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HomeNewsThe Village at Trunk Road Extended by the City Until May 2023

The Village at Trunk Road Extended by the City Until May 2023

The City of Duncan has extended the temporary use permit at “The Village” on Trunk Road until the end of next May.

The Village is home to 34 people who were experiencing homelessness. It’s staffed and managed by Lookout Housing and Health Society, who provide shelter, as well as support for mental health or substance abuse issues.

After a lengthy debate with members of the public speaking on both sides of the issue, they voted nearly unanimously in favour of extension – with only Councillor Gary Bruce voting against the motion.

Mayor Michelle Staples says this is one small piece of a solution to a larger problem.

“We are losing people every single day,” says Staples. “Not just to drug deaths and overdoses. We’re losing people because there aren’t places for people to live. We’re losing people because people can’t afford to stay here anymore. We’re losing people for a number of reasons and there are many people working to make a difference. This is just one piece of all of that.”

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“After hearing about the changes in the lives of the people that live there, I can’t in good conscience take that away,” says Councillor Capps in support of the motion. “I know that if I were to be renovicted, I would not be able to afford market rent in this city that I’ve lived in my whole life […] I know there have been a lot of successes and a lot of challenges. I hope that we can continue to work on those challenges and I hope that we can continue to see those success stories.”

Representatives from Lookout Housing and Health Society spoke at council, saying that 79 per cent of residents participated in employment or pre-employment activities. They mentioned that residents have signed good neighbour and crime free agreements, which if violated results in eviction from the village. Two people have already been evicted under breaching that agreement.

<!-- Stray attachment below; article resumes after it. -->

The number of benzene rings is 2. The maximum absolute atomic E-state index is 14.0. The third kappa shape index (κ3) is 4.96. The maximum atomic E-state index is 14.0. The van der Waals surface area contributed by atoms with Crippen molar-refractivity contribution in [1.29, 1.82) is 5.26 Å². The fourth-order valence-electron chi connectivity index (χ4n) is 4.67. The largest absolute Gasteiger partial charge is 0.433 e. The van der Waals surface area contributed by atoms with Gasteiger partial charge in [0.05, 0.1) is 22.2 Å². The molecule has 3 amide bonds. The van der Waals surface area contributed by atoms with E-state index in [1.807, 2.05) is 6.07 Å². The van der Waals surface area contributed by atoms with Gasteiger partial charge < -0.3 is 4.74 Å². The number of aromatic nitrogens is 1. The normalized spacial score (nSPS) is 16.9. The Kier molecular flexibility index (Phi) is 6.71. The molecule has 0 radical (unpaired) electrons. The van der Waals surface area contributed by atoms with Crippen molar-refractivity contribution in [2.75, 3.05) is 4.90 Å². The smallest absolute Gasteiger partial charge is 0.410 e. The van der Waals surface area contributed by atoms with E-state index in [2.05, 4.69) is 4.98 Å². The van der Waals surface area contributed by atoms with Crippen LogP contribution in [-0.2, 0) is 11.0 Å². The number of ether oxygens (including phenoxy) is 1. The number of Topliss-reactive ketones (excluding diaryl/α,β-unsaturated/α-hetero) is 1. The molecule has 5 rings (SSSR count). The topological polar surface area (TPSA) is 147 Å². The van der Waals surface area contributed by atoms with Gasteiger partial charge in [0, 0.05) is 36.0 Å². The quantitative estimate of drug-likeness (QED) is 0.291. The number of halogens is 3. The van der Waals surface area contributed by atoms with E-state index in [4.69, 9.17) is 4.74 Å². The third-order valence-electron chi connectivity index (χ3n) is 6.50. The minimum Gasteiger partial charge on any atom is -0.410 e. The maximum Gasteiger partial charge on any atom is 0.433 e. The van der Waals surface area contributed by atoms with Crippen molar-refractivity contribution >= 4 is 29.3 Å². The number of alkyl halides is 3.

The other side of the issue also spoke, with several neighbours of the village sharing stories of how they have been affected by the first few months of operation at the site.

“I’m between a rock and a hard spot with this. I think the program is great, but sticking it at Trunk Road in the middle of a residential area is catastrophic.” says Councillor Bruce. “What I see with this program is that yes, the residents are doing well, and that’s fine. But it seems to bring a whole down thrust of activity in the neighbourhood.”

Says Bruce, “I look at Duncan now and wow, we’re in a disaster zone, there’s no doubt about it. I don’t want to be part of a council that they look back on in a few years on and think, ‘What the heck were they doing?'”

Site leader of Sunridge Place Seniors Community Robb Armson spoke in opposition of the current situation. Citing a lack of security enforcement in the area and open drug use as a detriment to their resident’s peace of mind.

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“All Sunridge is seeking is perimeter walks from security to make sure that people aren’t loitering and hanging out on the premises,” says Armson. “We’re just concerned for the welfare of our residents.”

Mayor and council suggested that the two sides directly connect to ensure a stronger working relationship that could work for both sides.

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